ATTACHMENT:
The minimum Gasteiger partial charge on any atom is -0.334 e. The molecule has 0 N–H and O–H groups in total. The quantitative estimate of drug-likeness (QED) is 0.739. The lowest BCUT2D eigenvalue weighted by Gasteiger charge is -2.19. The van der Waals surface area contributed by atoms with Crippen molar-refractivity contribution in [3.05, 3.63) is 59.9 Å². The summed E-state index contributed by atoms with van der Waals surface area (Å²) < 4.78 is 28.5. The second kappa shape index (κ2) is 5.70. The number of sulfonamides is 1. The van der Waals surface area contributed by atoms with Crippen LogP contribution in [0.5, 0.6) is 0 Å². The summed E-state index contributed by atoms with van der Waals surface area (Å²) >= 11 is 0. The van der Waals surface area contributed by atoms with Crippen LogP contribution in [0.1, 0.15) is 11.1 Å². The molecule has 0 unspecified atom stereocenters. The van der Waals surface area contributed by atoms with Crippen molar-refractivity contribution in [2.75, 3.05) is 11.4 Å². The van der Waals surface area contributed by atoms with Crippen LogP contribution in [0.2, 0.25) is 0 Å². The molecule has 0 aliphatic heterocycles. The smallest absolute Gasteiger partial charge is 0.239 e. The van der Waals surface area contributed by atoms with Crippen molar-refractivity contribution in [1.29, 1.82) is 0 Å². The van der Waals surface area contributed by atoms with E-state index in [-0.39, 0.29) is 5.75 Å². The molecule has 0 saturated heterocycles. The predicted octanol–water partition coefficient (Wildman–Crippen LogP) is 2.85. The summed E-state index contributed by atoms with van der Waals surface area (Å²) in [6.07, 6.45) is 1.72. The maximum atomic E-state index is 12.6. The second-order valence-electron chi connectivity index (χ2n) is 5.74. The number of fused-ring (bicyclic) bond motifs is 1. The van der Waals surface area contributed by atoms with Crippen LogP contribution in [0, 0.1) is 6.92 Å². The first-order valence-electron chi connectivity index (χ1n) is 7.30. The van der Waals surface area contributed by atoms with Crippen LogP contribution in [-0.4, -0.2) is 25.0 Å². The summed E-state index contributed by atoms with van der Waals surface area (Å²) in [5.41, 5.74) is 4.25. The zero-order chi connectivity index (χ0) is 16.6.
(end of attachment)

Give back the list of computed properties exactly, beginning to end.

The minimum Gasteiger partial charge on any atom is -0.334 e. The molecule has 0 N–H and O–H groups in total. The quantitative estimate of drug-likeness (QED) is 0.739. The lowest BCUT2D eigenvalue weighted by Gasteiger charge is -2.19. The van der Waals surface area contributed by atoms with Crippen molar-refractivity contribution in [3.05, 3.63) is 59.9 Å². The summed E-state index contributed by atoms with van der Waals surface area (Å²) < 4.78 is 28.5. The second kappa shape index (κ2) is 5.70. The number of sulfonamides is 1. The van der Waals surface area contributed by atoms with Crippen LogP contribution in [0.5, 0.6) is 0 Å². The summed E-state index contributed by atoms with van der Waals surface area (Å²) >= 11 is 0. The van der Waals surface area contributed by atoms with Crippen LogP contribution in [0.1, 0.15) is 11.1 Å². The molecule has 0 unspecified atom stereocenters. The van der Waals surface area contributed by atoms with Crippen molar-refractivity contribution in [2.75, 3.05) is 11.4 Å². The van der Waals surface area contributed by atoms with Crippen LogP contribution in [0.2, 0.25) is 0 Å². The molecule has 0 aliphatic heterocycles. The smallest absolute Gasteiger partial charge is 0.239 e. The van der Waals surface area contributed by atoms with Crippen molar-refractivity contribution in [1.29, 1.82) is 0 Å². The van der Waals surface area contributed by atoms with E-state index in [-0.39, 0.29) is 5.75 Å². The molecule has 0 saturated heterocycles. The predicted octanol–water partition coefficient (Wildman–Crippen LogP) is 2.85. The summed E-state index contributed by atoms with van der Waals surface area (Å²) in [6.07, 6.45) is 1.72. The maximum atomic E-state index is 12.6. The second-order valence-electron chi connectivity index (χ2n) is 5.74. The number of fused-ring (bicyclic) bond motifs is 1. The van der Waals surface area contributed by atoms with Crippen LogP contribution in [0, 0.1) is 6.92 Å². The first-order valence-electron chi connectivity index (χ1n) is 7.30. The van der Waals surface area contributed by atoms with Crippen LogP contribution in [-0.4, -0.2) is 25.0 Å². The summed E-state index contributed by atoms with van der Waals surface area (Å²) in [5.41, 5.74) is 4.25. The zero-order chi connectivity index (χ0) is 16.6.